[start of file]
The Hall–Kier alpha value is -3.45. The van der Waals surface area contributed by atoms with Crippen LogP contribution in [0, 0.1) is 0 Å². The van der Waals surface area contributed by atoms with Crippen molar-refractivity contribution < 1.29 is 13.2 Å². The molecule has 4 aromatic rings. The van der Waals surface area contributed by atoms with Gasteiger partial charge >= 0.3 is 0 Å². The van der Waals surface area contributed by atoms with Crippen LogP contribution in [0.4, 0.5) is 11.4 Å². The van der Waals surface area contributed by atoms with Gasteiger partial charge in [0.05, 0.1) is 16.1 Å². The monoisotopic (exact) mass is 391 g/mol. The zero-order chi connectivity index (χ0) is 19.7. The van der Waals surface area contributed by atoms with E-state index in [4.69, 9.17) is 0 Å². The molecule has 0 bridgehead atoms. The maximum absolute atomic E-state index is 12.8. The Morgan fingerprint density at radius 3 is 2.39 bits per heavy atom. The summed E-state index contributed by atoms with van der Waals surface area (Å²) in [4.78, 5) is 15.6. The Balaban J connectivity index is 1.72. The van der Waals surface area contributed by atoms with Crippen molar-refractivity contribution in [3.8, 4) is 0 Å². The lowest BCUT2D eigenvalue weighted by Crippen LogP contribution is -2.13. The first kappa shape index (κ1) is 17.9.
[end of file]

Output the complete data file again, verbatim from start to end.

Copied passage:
The Hall–Kier alpha value is -3.45. The van der Waals surface area contributed by atoms with Crippen LogP contribution in [0, 0.1) is 0 Å². The van der Waals surface area contributed by atoms with Crippen molar-refractivity contribution < 1.29 is 13.2 Å². The molecule has 4 aromatic rings. The van der Waals surface area contributed by atoms with Gasteiger partial charge >= 0.3 is 0 Å². The van der Waals surface area contributed by atoms with Crippen LogP contribution in [0.4, 0.5) is 11.4 Å². The van der Waals surface area contributed by atoms with Gasteiger partial charge in [0.05, 0.1) is 16.1 Å². The monoisotopic (exact) mass is 391 g/mol. The zero-order chi connectivity index (χ0) is 19.7. The van der Waals surface area contributed by atoms with E-state index in [4.69, 9.17) is 0 Å². The molecule has 0 bridgehead atoms. The maximum absolute atomic E-state index is 12.8. The Morgan fingerprint density at radius 3 is 2.39 bits per heavy atom. The summed E-state index contributed by atoms with van der Waals surface area (Å²) in [4.78, 5) is 15.6. The Balaban J connectivity index is 1.72. The van der Waals surface area contributed by atoms with Crippen molar-refractivity contribution in [3.8, 4) is 0 Å². The lowest BCUT2D eigenvalue weighted by Crippen LogP contribution is -2.13. The first kappa shape index (κ1) is 17.9.